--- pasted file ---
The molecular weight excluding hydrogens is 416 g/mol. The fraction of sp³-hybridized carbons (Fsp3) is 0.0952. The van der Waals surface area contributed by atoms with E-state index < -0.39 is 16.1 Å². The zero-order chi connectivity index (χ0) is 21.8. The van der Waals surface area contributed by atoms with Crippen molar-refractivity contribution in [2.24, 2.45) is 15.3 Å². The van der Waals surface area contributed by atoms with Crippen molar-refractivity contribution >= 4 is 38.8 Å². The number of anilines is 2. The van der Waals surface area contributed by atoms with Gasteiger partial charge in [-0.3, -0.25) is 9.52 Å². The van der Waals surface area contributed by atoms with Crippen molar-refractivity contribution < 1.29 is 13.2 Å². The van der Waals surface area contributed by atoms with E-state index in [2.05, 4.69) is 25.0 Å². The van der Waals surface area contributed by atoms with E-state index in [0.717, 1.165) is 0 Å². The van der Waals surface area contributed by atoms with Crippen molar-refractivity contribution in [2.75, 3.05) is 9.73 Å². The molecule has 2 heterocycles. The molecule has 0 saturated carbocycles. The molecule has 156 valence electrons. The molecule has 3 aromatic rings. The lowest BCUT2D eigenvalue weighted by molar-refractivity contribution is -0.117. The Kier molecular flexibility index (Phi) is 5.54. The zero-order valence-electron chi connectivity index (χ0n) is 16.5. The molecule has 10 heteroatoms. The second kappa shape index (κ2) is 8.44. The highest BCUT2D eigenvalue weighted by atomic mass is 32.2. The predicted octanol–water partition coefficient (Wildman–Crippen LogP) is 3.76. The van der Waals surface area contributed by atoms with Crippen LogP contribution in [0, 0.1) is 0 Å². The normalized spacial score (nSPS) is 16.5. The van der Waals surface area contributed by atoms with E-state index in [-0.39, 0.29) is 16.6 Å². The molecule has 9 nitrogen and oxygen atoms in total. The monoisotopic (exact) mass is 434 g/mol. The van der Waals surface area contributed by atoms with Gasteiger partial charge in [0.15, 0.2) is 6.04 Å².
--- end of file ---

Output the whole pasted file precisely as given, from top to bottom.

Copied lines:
The molecular weight excluding hydrogens is 416 g/mol. The fraction of sp³-hybridized carbons (Fsp3) is 0.0952. The van der Waals surface area contributed by atoms with E-state index < -0.39 is 16.1 Å². The zero-order chi connectivity index (χ0) is 21.8. The van der Waals surface area contributed by atoms with Crippen molar-refractivity contribution in [2.24, 2.45) is 15.3 Å². The van der Waals surface area contributed by atoms with Crippen molar-refractivity contribution >= 4 is 38.8 Å². The number of anilines is 2. The van der Waals surface area contributed by atoms with Gasteiger partial charge in [-0.3, -0.25) is 9.52 Å². The van der Waals surface area contributed by atoms with Crippen molar-refractivity contribution < 1.29 is 13.2 Å². The van der Waals surface area contributed by atoms with E-state index in [2.05, 4.69) is 25.0 Å². The van der Waals surface area contributed by atoms with E-state index in [0.717, 1.165) is 0 Å². The van der Waals surface area contributed by atoms with Crippen molar-refractivity contribution in [2.75, 3.05) is 9.73 Å². The molecule has 2 heterocycles. The molecule has 0 saturated carbocycles. The molecule has 156 valence electrons. The molecule has 3 aromatic rings. The lowest BCUT2D eigenvalue weighted by molar-refractivity contribution is -0.117. The Kier molecular flexibility index (Phi) is 5.54. The zero-order valence-electron chi connectivity index (χ0n) is 16.5. The molecule has 10 heteroatoms. The second kappa shape index (κ2) is 8.44. The highest BCUT2D eigenvalue weighted by atomic mass is 32.2. The predicted octanol–water partition coefficient (Wildman–Crippen LogP) is 3.76. The van der Waals surface area contributed by atoms with Crippen LogP contribution in [0, 0.1) is 0 Å². The normalized spacial score (nSPS) is 16.5. The van der Waals surface area contributed by atoms with E-state index in [-0.39, 0.29) is 16.6 Å². The molecule has 9 nitrogen and oxygen atoms in total. The monoisotopic (exact) mass is 434 g/mol. The van der Waals surface area contributed by atoms with Gasteiger partial charge in [0.15, 0.2) is 6.04 Å².